(ORDO NEWS) — Inside the pieces of amber mined in Myanmar, the rarest specimens of a fossil insect were found, retaining its fantastic color.
A new study, published in the journal Proceedings of the Royal Society B, is devoted to the study of dozens of amber fossils of the Cretaceous period, which still contain traces of ancient insects that have retained their original color. Nevertheless, in these creatures that are alien to modern man, the familiar outlines and images that we see every day are guessed.
As a rule, pigments decay very quickly. Therefore, even those fossils that reach us almost in their original form, most often represent gray or brown gloom, which does not allow us to reliably judge the past and its inhabitants.
Color is not only a decoration, but also a factor in many behavioral mechanisms. He can tell paleontologists about what kind of survival strategy a particular creature adhered to. For example, bright coloring can serve to attract the attention of a mating partner, and can be a means of scaring away predators or disguising in a motley environment.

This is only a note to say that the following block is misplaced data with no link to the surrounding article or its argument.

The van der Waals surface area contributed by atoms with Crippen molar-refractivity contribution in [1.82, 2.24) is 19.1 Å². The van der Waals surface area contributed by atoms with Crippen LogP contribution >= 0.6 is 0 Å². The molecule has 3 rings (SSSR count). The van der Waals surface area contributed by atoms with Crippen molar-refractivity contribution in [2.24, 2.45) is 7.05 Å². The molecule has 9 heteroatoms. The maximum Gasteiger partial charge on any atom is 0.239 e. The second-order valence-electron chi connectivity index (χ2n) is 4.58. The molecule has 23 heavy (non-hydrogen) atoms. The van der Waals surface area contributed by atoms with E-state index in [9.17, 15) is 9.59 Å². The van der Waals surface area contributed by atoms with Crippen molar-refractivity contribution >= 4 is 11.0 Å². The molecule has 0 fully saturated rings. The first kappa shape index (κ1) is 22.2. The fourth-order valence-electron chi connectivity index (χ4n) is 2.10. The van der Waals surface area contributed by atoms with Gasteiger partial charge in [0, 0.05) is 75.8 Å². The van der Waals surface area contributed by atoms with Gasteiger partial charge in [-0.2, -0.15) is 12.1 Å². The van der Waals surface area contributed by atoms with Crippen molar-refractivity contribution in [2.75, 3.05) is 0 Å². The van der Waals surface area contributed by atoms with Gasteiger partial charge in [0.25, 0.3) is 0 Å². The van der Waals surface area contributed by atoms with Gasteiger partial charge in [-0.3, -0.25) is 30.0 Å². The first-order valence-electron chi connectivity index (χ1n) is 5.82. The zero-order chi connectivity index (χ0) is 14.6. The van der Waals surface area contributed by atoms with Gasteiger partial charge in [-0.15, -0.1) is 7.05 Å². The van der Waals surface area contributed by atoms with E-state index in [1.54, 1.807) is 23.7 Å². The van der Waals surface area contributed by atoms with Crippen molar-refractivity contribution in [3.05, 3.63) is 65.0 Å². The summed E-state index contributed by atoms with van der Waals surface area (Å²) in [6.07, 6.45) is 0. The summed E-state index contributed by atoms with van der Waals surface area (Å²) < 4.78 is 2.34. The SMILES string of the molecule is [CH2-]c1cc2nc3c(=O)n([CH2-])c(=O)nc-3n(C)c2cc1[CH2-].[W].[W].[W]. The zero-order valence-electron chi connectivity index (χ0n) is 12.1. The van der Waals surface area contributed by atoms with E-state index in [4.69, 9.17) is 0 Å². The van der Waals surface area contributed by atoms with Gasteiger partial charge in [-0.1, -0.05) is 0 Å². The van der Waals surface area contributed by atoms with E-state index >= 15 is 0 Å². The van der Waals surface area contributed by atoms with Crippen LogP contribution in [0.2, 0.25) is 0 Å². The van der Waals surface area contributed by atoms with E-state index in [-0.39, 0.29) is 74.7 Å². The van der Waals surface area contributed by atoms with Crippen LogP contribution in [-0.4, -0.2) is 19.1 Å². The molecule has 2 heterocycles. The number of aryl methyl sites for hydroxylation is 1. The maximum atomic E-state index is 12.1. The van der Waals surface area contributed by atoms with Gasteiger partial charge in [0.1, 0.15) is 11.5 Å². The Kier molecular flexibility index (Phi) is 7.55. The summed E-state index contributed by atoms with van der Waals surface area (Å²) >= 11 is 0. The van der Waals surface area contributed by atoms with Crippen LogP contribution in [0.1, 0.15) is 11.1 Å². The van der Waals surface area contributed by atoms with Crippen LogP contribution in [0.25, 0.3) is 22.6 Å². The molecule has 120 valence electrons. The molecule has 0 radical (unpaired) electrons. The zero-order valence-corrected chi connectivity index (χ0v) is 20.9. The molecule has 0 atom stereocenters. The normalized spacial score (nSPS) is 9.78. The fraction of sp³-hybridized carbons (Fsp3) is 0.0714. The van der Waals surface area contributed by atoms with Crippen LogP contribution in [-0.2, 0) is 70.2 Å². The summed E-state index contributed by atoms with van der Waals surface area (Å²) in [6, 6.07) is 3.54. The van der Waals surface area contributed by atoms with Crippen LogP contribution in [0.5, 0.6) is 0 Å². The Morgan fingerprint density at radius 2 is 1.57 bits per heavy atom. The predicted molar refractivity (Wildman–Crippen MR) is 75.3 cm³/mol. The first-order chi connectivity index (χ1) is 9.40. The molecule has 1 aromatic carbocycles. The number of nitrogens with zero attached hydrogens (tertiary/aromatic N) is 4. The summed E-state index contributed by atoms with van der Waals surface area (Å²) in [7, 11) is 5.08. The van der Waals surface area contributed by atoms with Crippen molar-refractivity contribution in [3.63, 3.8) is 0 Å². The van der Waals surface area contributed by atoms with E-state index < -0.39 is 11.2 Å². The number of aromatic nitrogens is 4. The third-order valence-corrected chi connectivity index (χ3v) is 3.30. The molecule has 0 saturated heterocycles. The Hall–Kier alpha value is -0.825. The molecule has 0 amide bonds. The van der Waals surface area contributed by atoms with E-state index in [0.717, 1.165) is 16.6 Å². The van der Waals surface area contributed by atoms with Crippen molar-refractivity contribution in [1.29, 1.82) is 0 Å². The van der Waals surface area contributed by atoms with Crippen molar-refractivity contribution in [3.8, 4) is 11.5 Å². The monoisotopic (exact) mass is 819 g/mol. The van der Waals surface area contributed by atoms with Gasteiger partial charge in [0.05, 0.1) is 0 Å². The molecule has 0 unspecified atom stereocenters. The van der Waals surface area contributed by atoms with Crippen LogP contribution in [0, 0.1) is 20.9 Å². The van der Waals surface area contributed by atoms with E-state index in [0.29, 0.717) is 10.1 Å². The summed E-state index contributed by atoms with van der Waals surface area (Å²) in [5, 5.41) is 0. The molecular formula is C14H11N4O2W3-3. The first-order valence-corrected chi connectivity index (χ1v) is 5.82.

For a new study, a research team from the Nanjing Institute of Geology and Paleontology of the Chinese Academy of Sciences (NIGPAS) studied 35 separate samples of amber with fantastically preserved insects trapped inside. Fossils were found in an amber mine in northern Myanmar.
“Mid-Cretaceous amber, about 99 million years old, dates back to the golden age of dinosaurs,” explains Tsai Chenyang, associate professor of NIGPAS and lead author of the new study. “Essentially, it is a resin derived from ancient conifers that grew in rainforests. Animals and plants locked in thick drops often reach us almost intact.”
Colors in nature are usually divided into three main categories: bioluminescence, pigments and structural colors. Amber fossils retain structural (including metallic) colors – intense, eye-catching. They arise due to microscopic light-scattering structures located on the heads, bodies and extremities of animals.
“The type of color stored in amber fossils is called structural color,” explained Pan Yanhong, co-author of the study and professor at NIGPAS. “A surface nanostructure scatters light of a specific wavelength, which produces very intense colors.” According to Pan, this mechanism is also responsible for the many colors that we meet in everyday life.
For the study, the fossils were ground using various grades of sandpaper and diatomaceous earth powder in order to get as close as possible to the contents of amber without damaging it. Where this facilitated observation, some pieces were squeezed almost to the fossil, as a result of which the insect became clearly visible, and the surrounding amber matrix looked almost transparent in bright light.
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